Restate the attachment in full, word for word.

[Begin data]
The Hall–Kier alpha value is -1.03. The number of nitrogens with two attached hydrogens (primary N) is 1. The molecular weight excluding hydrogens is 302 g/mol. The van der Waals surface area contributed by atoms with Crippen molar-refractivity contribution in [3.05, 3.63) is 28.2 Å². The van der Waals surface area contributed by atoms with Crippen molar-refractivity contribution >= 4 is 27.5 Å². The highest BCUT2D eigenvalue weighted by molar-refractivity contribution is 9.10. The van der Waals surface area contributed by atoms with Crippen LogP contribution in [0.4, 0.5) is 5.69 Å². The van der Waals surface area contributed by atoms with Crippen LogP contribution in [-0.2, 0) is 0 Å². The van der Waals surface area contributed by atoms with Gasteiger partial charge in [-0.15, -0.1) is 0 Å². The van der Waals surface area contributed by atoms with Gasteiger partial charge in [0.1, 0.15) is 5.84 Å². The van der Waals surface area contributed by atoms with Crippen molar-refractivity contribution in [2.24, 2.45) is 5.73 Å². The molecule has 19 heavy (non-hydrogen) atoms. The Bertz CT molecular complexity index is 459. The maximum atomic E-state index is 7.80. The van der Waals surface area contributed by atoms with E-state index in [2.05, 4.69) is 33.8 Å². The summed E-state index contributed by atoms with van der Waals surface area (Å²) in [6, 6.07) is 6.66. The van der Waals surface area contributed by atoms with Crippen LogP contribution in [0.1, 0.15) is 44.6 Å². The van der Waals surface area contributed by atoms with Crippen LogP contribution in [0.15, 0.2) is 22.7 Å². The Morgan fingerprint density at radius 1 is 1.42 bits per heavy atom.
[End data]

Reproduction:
The Hall–Kier alpha value is -1.03. The number of nitrogens with two attached hydrogens (primary N) is 1. The molecular weight excluding hydrogens is 302 g/mol. The van der Waals surface area contributed by atoms with Crippen molar-refractivity contribution in [3.05, 3.63) is 28.2 Å². The van der Waals surface area contributed by atoms with Crippen molar-refractivity contribution >= 4 is 27.5 Å². The highest BCUT2D eigenvalue weighted by molar-refractivity contribution is 9.10. The van der Waals surface area contributed by atoms with Crippen LogP contribution in [0.4, 0.5) is 5.69 Å². The van der Waals surface area contributed by atoms with Crippen LogP contribution in [-0.2, 0) is 0 Å². The van der Waals surface area contributed by atoms with Gasteiger partial charge in [-0.15, -0.1) is 0 Å². The van der Waals surface area contributed by atoms with Gasteiger partial charge in [0.1, 0.15) is 5.84 Å². The van der Waals surface area contributed by atoms with Crippen molar-refractivity contribution in [2.24, 2.45) is 5.73 Å². The molecule has 19 heavy (non-hydrogen) atoms. The Bertz CT molecular complexity index is 459. The maximum atomic E-state index is 7.80. The van der Waals surface area contributed by atoms with E-state index in [2.05, 4.69) is 33.8 Å². The summed E-state index contributed by atoms with van der Waals surface area (Å²) in [6, 6.07) is 6.66. The van der Waals surface area contributed by atoms with Crippen LogP contribution in [0.1, 0.15) is 44.6 Å². The van der Waals surface area contributed by atoms with Crippen LogP contribution in [0.15, 0.2) is 22.7 Å². The Morgan fingerprint density at radius 1 is 1.42 bits per heavy atom.